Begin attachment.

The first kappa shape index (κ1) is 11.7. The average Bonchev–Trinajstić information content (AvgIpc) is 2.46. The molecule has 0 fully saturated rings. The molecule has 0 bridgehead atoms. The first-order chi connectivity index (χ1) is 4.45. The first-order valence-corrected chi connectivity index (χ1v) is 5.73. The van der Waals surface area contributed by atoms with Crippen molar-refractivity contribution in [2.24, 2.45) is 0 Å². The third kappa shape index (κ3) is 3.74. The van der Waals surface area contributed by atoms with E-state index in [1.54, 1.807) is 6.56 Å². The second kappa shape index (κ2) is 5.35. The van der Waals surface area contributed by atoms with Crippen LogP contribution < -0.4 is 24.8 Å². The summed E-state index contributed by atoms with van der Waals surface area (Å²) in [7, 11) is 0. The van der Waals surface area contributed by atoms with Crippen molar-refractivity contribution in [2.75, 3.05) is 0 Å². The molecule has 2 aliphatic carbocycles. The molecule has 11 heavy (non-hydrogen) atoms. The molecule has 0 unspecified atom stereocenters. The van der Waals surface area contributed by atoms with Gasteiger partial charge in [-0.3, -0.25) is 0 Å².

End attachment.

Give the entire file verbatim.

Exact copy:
The first kappa shape index (κ1) is 11.7. The average Bonchev–Trinajstić information content (AvgIpc) is 2.46. The molecule has 0 fully saturated rings. The molecule has 0 bridgehead atoms. The first-order chi connectivity index (χ1) is 4.45. The first-order valence-corrected chi connectivity index (χ1v) is 5.73. The van der Waals surface area contributed by atoms with Crippen molar-refractivity contribution in [2.24, 2.45) is 0 Å². The third kappa shape index (κ3) is 3.74. The van der Waals surface area contributed by atoms with E-state index in [1.54, 1.807) is 6.56 Å². The second kappa shape index (κ2) is 5.35. The van der Waals surface area contributed by atoms with Crippen LogP contribution < -0.4 is 24.8 Å². The summed E-state index contributed by atoms with van der Waals surface area (Å²) in [7, 11) is 0. The van der Waals surface area contributed by atoms with Crippen molar-refractivity contribution in [2.75, 3.05) is 0 Å². The molecule has 2 aliphatic carbocycles. The molecule has 11 heavy (non-hydrogen) atoms. The molecule has 0 unspecified atom stereocenters. The van der Waals surface area contributed by atoms with Gasteiger partial charge in [-0.3, -0.25) is 0 Å².